very nature of the word expresses negativity.
Suicide, according to Wikpedia comes from the
Lain sui caedere meaning “to kill oneself”
Thus the word “suicide” means “the
act of intentionally terminating one’s
life.” This negativity also comes with
an element of judgment. Just recently in a conversation
with a colleague, of suicide, they said, “it
is often an unspoken indictment.” The
negativity of meaning along with the element
of judgment often compromises survivors trauma
over what has happened and the traumatic stress
that accompanies them. This couple with the
“stigma” of suicide makes for an
abyss of darkness and the move to “get
on” with life.
While I had thought that we
had moved forward in the area of the stigma
surrounding suicide, I was quickly reminded
that we have not moved forward. I accompanied
a family to the morgue to see their loved one
who had died. As the coroner spoke to the family
and explained the reasons that could have led
to their loved one’s death, the family
begged the coroner to rule out suicide. The
coroner had explained that the deceased had
taken a number of “soma” a drug
that is a muscle relaxant, and the effect of
that drug alone could have led to her death.
This made me stop and think once again of the
stigma associated with suicide.
This article will detail a suicide
that occurred, the stigma involved, intervention
provided and the need for continued work in
dealing with survivors of death by suicide.
When a suicide occurs it not only affects family
and friends of the victim, but additionally
emergency personnel, hospital staff, funeral
directors, clergy and the surrounding community.
Survivors are not only left with a death and
unanswered questions, they are left with the
stigma and avoidance of dealing with the issue
at hand. In this article I will detail an experience,
the stigma and traumatic stress associated with
suicide. This experience highlights not only
the stigma that surrounds this subject, but
further, shows our avoidance in dealing with
suicide and not even wanting to give it a name.
I thought that the horrific events of September
11, 2001, with people falling from the Twin
Towers would break down some of these barriers,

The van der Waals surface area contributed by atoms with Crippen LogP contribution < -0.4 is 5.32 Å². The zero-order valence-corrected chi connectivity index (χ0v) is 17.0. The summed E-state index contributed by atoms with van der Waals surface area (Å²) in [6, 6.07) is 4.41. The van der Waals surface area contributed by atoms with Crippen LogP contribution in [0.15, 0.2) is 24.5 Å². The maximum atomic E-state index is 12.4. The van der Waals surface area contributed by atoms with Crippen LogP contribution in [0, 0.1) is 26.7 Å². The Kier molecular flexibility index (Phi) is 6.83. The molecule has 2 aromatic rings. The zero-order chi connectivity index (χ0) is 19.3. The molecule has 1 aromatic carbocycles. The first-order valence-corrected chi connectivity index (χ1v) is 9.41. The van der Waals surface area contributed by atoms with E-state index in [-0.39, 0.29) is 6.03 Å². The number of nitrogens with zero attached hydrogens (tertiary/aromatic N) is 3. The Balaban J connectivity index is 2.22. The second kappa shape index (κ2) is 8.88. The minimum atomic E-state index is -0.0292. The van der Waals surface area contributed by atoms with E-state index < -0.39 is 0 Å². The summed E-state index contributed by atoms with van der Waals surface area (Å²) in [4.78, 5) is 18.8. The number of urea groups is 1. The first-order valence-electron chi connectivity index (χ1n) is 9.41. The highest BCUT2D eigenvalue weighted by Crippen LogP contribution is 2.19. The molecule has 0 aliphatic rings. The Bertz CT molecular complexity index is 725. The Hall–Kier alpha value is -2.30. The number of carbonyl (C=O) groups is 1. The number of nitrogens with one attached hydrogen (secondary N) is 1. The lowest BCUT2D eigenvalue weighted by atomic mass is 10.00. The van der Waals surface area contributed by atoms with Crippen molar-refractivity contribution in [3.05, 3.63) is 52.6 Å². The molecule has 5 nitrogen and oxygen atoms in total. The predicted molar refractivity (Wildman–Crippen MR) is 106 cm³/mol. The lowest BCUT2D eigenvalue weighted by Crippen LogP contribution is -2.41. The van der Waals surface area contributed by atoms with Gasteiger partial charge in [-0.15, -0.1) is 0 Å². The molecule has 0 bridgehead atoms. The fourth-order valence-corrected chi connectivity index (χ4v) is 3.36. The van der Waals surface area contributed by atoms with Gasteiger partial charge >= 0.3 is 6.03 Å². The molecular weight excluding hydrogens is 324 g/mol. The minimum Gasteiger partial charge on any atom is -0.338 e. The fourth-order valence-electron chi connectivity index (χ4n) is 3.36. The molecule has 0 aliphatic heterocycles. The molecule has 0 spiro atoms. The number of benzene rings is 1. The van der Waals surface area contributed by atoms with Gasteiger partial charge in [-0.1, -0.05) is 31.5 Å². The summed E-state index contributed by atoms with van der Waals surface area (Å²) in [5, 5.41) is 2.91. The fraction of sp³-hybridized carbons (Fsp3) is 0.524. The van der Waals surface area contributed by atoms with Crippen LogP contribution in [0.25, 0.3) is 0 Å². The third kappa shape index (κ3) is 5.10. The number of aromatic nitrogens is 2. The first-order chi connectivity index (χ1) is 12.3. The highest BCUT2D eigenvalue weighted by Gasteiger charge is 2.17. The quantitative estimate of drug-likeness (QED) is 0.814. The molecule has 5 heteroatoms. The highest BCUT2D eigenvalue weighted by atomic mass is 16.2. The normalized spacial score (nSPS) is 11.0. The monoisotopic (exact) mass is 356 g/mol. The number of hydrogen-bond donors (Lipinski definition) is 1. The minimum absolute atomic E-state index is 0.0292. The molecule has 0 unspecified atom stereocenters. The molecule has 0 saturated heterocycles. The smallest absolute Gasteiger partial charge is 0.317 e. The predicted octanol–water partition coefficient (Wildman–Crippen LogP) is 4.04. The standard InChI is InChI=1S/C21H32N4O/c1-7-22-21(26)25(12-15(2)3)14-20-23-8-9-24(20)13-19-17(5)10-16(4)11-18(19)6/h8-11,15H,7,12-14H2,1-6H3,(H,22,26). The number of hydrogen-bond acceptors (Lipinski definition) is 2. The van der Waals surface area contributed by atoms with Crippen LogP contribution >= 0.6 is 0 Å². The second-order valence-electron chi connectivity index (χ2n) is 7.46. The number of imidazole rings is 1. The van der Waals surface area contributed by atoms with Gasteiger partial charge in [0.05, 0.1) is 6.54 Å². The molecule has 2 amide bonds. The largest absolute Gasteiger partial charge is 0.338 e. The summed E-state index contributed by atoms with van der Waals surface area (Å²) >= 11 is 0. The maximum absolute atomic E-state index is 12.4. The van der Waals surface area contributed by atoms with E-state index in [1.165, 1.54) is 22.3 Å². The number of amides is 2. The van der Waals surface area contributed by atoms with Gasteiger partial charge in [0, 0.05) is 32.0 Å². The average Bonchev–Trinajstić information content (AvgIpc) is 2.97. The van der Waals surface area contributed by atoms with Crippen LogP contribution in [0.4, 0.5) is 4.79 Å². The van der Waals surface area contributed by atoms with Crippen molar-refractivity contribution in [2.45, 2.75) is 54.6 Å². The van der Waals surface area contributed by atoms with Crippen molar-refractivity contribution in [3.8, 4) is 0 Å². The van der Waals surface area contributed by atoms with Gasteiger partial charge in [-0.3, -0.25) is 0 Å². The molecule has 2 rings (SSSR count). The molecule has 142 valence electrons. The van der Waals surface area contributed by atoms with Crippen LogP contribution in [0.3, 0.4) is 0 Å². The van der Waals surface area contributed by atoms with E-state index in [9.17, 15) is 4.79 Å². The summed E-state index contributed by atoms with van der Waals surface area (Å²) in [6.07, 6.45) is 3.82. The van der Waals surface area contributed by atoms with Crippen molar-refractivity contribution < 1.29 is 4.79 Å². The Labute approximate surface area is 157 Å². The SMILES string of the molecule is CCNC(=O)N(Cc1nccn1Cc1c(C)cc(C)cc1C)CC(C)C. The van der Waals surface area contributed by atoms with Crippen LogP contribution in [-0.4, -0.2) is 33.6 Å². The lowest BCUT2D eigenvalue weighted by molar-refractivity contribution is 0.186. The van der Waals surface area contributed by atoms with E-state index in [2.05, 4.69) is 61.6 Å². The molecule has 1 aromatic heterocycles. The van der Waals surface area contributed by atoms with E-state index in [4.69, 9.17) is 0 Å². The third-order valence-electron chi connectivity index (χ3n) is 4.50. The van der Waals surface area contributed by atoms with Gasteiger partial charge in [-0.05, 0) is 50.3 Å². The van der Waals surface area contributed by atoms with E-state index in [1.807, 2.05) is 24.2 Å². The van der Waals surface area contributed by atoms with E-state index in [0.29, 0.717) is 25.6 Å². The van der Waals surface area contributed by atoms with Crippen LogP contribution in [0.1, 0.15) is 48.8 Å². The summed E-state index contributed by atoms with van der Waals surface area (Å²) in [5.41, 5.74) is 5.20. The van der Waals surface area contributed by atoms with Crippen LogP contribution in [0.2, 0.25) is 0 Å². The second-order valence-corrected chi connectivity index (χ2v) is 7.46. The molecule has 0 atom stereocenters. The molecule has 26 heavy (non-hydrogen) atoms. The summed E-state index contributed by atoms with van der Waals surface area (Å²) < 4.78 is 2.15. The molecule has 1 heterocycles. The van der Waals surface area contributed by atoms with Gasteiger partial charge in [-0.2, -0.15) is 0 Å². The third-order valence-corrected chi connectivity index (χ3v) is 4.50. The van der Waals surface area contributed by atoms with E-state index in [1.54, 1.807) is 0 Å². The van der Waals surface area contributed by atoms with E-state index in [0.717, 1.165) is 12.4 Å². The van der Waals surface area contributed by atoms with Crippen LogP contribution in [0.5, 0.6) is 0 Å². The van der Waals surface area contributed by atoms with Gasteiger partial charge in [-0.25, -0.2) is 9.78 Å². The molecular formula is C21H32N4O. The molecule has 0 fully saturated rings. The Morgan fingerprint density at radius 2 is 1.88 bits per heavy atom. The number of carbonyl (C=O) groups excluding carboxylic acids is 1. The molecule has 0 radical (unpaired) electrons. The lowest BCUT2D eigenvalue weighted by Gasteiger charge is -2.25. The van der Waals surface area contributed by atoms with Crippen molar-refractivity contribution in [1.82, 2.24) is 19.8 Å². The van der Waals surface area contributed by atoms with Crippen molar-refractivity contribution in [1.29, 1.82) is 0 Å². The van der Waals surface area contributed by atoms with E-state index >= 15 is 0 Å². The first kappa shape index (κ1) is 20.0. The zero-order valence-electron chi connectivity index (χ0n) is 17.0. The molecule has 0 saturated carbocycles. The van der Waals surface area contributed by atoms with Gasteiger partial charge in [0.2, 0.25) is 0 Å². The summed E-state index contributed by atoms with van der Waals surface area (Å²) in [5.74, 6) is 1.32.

yet I have not, in reality, experienced much
I had been working with a person
who had survived a suicide attempt. She had
cut her wrists, however, was discovered by her
spouse and lived. It was at this point that
I was asked to provide intervention. While never
feeling totally adequately prepared for the
“real thing” I began asking questions
and uncovering signs that led to the attempt.
As she progressed, she was willing to seek intervention,
however that became a smokescreen for what would
follow. As we began moving past the critical
stages, the diligence of family and friends
lessened. In what appeared to look like good
therapeutic intervention the fateful day came.
While family had not even remembered their was
a weapon in the house, the victim found a .22
caliber handgun and shot herself. This time
the suicide was completed.
While I had visited her regularly
on a weekly basis, I did not see the “tell-tale”
signs coming. I further was not exempted from
shock when I learned of her completed suicide.
I was in the hospital visiting a critically
ill patient, when I went to the nurses station
and was told, “Did you hear that Jane
(name changed) killed herself.” I reeled
at the news. I did not want to believe it. I
had just walked past her house. I wandered around
aimlessly. The shock rattled my being.
Again, I provided intervention
to the family and we attempted to make sense
out of the senseless. She did not leave a note.
The family groped for answers. In addition to
traumatic shock they dealt with their own feelings
of grief coupled with “what do we tell
people.” I tried to bring them an element
of normalcy and stability as they dealt with
a traumatic experience.
I encouraged the family to call
it was it what was, a suicide. The “why”